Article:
Presence of upper airway obstruction, respiratory distress and mental retardation is rare in these children.[9,10] Our patient was also developmentally age appropriate and there were no signs of respiratory difficulty.

Increased intracranial pressure may lead to optic atrophy, which can produce blindness if left untreated. Optic atrophy is frequently seen and has been reported in 30-80% patients. Affected individuals exhibit ocular malformations including hypertelorism and proptosis due to shallow orbits.[9] On ophthalmological evaluation, papilloedema was present in this child and there was proptosis and hypertelorism.

Management of Crouzon syndrome requires a multi-disciplinary approach and early diagnosis is very important. In the first year of life, it is preferred to release the synostotic sutures of the skull to allow adequate brain development. Repeat surgery may be needed to obtain better results.[10] If necessary, midfacial advancement and jaw surgery can be done to provide adequate orbital volume and reduce the exophthalmoses to correct the occlusion to an appropriate functional position and to provide for a more normal appearance. Prognosis usually depends on severity of the deformity.[10]

So, after receiving medical management, this child was treated by strip craniectomy. In the very young patient release of the fused suture and ensuring brain growth allows the skull to be remodeled. We have discussed with neurosurgeons further management plans. Their advice was to do nothing further. No need to give further support to the skull. Bone will grow in their natural process along the coronal plane. Because of the early diagnosis and intervention in this case, we expect a normal or near normal brain growth in this child. No complications occurred related to surgery so far.

Despite tremendous advances in the establishment of the inheritance mode of Crouzon syndrome and its prevention and treatment, it remains a significant cause of morbidity worldwide. Innovations in craniofacial surgery have enabled patients to achieve their full potential by maximizing their opportunities for intellectual growth, physical competence, and social acceptance. The importance of surgical intervention is sometimes overlooked by physicians. The idea of publishing this case report is to highlight the importance of surgical management along with that of the medical management. A timely surgical intervention can prevent major disability in adulthood. Furthermore, in expert hands, complications are rare.

Declarations

Acknowledgments

I express my sincere gratitude to my patient and parents for their nice cooperation in spite of their sufferings.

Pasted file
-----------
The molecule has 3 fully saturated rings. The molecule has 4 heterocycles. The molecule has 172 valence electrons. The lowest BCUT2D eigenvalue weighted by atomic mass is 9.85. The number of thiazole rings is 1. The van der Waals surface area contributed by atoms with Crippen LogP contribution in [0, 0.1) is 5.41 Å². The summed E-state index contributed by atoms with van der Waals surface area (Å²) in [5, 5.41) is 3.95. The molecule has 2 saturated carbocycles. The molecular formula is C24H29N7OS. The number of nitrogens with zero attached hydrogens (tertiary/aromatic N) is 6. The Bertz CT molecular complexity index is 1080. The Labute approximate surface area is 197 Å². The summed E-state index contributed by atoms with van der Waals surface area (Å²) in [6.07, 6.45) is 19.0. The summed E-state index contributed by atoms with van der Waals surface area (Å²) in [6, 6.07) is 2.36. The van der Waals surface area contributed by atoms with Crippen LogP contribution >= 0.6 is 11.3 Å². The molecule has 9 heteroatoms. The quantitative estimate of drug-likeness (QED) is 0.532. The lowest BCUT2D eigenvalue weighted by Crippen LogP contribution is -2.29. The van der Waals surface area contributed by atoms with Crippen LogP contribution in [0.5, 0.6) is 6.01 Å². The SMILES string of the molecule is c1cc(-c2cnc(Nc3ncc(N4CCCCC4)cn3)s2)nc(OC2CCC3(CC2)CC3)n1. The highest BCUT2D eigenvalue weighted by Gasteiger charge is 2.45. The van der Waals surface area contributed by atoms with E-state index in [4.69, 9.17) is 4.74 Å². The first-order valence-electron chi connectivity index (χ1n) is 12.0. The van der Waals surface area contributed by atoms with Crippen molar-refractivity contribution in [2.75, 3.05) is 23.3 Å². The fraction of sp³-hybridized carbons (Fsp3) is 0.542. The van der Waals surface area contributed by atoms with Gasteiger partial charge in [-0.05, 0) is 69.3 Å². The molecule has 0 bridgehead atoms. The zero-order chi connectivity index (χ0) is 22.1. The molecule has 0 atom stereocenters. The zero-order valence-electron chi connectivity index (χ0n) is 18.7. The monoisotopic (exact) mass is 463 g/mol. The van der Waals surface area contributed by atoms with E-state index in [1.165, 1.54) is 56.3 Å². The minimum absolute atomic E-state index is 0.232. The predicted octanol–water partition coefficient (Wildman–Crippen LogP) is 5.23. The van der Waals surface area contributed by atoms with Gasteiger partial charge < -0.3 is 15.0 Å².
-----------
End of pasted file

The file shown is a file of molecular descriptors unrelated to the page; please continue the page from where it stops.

Authors’ contributions

Main frame work of the paper: J. Morshed

Manuscript correction: M. Mutanabbi

Preparation of the manuscript: M.G. Hafiz

Financial support and sponsorship

The first author bore all the expenses. There was neither sponsorship nor financial support.

Conflicts of interest

There are no conflicts of interest regarding publication of the paper.

Patient consent

Consent was taken and strictly maintained confidentiality.

Ethics approval

As the parents have given the consent so we did not go for ethical clearance.

References

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  • 2. Snyder-Warwick AK, Perlyn CA, Pan J, Yu K, Zhang L, Ornitz DM. Analysis of a gain-of-function FGFR2 Crouzon mutation provides evidence of loss of function activity in the etiology of cleft palate. Proc Natl Acad Sci U S A 2010;107:2515-20.

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  • 3. Fenwick AL, Goos JA, Rankin J, Lord H, Lester T, Hoogeboom AJ, van den Ouweland AM, Wall SA, Mathijssen IM, Wilkie AO. Apparently synonymous substitutions in FGFR2 affect splicing and result in mild Crouzon syndrome. BMC Med Genet 2014;15:95.

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  • 4. Helms JA, Schneider RA. Cranial skeletal biology. Nature 2003;423:326-31.

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  • 6. Gray TL, Casey T, Selva D, Anderson PJ, David DJ. Ophthalmic sequelae of Crouzon syndrome. Ophthalmology 2005;112:1129-34.

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  • 7. Gorlin RJ, Cohen MM, Levin LS. Syndromes of the head and neck. 3rd ed. Oxford: Oxford University Press; 1990. pp. 516-26.

  • 8. Jarund M, Lauritzen C. Craniofacial dysostosis: airway obstruction and craniofacial surgery. Scand J Plast Reconstr Surg Hand Surg 1996;30:275-9.